I am performing a lab experiment in which I am extracting crude caffeine from different samples of tea. I have read a couple of similar experiments in which methylene chloride has been used to extract caffeine, owing to its volatile nature and caffeine's affinity to methylene chloride. I know chloroform can be used as a substitute for methylene chloride. I was wondering if carbon disulphide can used as a substitute in the experiment. Thank you very much!

  • 3
    $\begingroup$ Please have a look at the MSDS of all three solvents before you decide that you don't want to use $\ce{CS2}$ ;) $\endgroup$ Mar 11, 2016 at 9:39
  • 2
    $\begingroup$ With $\ce{CS2}$, one doesn't really need to look at the MSDS. One brief encounter with the compound itself would be quite enough. $\endgroup$ Mar 11, 2016 at 9:45
  • 1
    $\begingroup$ @IvanNeretin So true :D It's really nasty! But maybe, we can keep the students from using it without even trying. Unless absolutely necessary (Chugaev elimination), there's little need to touch that stinker. $\endgroup$ Mar 11, 2016 at 9:49

2 Answers 2


I suggest to use a 1:1 mixture of dichloromethane and 0.2 M NaOH at room temperature.

The protocol was described by Tetsuo Onami and Hitoshi Kanazawa in J. Chem. Educ, 1996, 73, 556-557.

The authors mention that only trace amounts of caffeine are extracted from tea leaves with dichloromethane alone. They reason that due to the hight amount of tannines in the tea leaves, most of the caffeine exist in protonated form and is therefore bound to the tannines.

As an experimentally proven alternative, they suggest to treat the tea leaves with a mixture of dichloromethane and 0.2 M NaOH at room temperature!

According to the article, 20-30 mg of caffeine were extracted from a 2 g tea bag after shaking the above mixture for about ten minutes.

If you insist on the liquid-liquid extraction of previously prepared aqueous solutions and feel the urge to set up a percolator-type apparatus for continuous extraction, the Kutscher-Steudel glassware will not work with solvents that have a higher density than water.

For continuous extractions with solvents like $\ce{CH2Cl2}$, some different glassware has been designed and was described by S. Wehrli in Ein Apparat zur Extraktion von Lösungen mit schweren Lösungsmitteln and was published in Helv. Chim. Acta, 1937, 20, 927–931 (DOI)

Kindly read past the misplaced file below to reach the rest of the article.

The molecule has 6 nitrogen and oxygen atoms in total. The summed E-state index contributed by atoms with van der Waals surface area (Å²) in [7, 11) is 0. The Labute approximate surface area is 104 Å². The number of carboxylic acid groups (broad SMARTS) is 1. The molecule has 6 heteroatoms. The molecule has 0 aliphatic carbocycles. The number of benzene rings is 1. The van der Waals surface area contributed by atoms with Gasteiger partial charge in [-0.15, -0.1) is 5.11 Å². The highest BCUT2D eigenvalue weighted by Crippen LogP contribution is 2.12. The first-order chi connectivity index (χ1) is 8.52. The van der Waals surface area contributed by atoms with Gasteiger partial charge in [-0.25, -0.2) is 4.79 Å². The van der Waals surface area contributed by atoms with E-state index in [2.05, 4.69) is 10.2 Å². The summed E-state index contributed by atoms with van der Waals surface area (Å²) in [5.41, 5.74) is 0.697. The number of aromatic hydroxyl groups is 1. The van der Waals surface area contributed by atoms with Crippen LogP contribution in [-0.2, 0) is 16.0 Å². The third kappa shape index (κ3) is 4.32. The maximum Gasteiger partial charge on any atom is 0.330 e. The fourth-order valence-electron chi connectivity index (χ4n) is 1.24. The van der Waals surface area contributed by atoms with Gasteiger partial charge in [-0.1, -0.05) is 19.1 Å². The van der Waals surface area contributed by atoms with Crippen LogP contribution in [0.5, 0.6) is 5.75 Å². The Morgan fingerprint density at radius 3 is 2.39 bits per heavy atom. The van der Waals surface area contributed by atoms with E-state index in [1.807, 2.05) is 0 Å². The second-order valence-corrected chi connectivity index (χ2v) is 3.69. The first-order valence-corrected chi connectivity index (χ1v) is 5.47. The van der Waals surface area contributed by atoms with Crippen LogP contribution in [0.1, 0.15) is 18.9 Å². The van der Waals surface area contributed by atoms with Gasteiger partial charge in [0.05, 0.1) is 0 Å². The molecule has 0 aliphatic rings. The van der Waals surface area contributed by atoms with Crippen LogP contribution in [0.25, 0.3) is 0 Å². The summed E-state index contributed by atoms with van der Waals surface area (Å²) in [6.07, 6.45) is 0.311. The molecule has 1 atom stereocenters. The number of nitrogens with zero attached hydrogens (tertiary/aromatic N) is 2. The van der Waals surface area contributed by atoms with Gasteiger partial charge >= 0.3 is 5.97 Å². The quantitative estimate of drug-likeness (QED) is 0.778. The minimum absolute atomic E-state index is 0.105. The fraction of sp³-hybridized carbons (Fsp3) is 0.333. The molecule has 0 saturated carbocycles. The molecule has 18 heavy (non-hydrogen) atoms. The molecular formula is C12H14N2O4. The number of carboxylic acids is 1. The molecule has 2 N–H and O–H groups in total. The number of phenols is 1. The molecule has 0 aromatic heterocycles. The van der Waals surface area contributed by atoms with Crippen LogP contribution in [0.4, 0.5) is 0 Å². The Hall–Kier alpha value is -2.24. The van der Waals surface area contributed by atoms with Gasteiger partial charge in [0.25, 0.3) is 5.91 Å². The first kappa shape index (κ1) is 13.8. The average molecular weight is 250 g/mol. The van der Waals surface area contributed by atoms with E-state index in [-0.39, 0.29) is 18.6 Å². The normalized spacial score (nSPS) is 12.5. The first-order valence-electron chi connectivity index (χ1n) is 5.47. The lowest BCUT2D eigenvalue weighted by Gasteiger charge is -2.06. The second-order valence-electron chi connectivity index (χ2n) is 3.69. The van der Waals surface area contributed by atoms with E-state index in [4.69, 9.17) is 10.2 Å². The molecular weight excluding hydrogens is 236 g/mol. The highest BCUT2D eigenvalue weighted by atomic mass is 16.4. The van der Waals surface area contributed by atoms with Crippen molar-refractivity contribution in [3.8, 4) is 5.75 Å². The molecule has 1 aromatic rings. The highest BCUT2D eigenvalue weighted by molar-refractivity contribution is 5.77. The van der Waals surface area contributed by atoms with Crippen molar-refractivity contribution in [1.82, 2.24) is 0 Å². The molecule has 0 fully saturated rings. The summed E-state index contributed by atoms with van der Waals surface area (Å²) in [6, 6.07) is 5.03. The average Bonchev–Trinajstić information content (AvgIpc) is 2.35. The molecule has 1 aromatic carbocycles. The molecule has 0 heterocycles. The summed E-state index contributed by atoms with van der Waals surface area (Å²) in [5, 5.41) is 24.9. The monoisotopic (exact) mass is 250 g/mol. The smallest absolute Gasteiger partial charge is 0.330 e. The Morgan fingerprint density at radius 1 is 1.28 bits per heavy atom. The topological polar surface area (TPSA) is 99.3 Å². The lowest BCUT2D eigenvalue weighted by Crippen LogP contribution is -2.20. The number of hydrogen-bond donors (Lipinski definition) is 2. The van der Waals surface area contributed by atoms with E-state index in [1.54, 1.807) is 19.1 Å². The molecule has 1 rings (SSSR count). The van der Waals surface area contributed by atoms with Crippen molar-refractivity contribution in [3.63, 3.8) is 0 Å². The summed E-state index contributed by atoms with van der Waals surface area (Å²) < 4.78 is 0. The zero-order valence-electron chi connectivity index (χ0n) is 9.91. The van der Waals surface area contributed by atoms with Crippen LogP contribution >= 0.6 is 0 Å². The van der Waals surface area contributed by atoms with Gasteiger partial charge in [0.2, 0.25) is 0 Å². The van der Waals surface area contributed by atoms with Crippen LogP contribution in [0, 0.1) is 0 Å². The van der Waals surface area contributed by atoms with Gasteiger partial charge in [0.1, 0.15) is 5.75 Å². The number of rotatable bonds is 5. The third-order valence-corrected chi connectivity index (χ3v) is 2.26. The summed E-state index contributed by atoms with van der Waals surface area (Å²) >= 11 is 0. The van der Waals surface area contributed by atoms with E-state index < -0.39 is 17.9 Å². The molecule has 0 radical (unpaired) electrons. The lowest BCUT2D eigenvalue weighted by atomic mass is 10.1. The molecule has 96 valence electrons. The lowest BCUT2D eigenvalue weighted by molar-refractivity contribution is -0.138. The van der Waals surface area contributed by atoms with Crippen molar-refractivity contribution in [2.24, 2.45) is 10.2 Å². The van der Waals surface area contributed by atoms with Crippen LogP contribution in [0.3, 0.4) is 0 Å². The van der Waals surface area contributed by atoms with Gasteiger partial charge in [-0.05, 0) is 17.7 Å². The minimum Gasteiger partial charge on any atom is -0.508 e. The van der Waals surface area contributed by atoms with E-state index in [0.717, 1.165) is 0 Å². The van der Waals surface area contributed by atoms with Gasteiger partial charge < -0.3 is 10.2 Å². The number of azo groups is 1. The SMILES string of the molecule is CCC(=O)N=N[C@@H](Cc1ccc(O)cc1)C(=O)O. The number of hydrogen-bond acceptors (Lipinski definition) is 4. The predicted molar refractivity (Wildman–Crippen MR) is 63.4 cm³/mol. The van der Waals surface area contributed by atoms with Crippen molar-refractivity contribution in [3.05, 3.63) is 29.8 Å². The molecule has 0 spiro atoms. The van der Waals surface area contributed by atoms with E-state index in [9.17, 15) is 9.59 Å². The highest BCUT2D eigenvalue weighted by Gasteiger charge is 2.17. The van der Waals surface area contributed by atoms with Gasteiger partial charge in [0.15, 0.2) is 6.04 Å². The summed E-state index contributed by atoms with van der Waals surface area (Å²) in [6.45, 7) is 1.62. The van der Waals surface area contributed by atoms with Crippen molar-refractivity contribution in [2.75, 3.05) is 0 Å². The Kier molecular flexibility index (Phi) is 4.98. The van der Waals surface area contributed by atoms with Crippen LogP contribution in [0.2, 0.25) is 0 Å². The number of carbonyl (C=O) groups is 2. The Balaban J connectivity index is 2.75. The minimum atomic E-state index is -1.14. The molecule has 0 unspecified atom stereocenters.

I personally would test some solvents. The one I have seen specifically for caffeine is warm ethanol. Better still might be to use it in conjunction with Soxhlet apparatus. Undergrad labs usually have these (at least they did when I was a lab demonstrator). The caffeine can then be crystallised from ethanol if not too dilute, depending how you want your product. I would not touch carbon disulfide again in my life if I could help it.

  • $\begingroup$ I've never seen a Soxhlet extractor in an undergrad teaching lab. I've only used one once between my time in undergrad and grad school. $\endgroup$ Mar 11, 2016 at 13:15
  • $\begingroup$ Isaac Newton: "If I have seen further, it is by standing on the shoulders of giants." In other words, it's time for a good literature search, not wasting time experimenting willy-nilly. $\endgroup$
    – MaxW
    Mar 11, 2016 at 17:30
  • $\begingroup$ Yeah, that's for grad school. Or, even better, post-doc. $\endgroup$ Mar 11, 2016 at 18:13
  • $\begingroup$ What method are you using to compare the extraction efficiency and content of caffeine between samples? HPLC w/w assay? $\endgroup$
    – Beerhunter
    Mar 11, 2016 at 21:34
  • $\begingroup$ I don't know what undergrads learn now in practical sessions, but Soxhlet should be nothing special in a quality teaching laboratory. $\endgroup$
    – Beerhunter
    Mar 11, 2016 at 21:39

Your Answer

By clicking “Post Your Answer”, you agree to our terms of service and acknowledge you have read our privacy policy.

Not the answer you're looking for? Browse other questions tagged or ask your own question.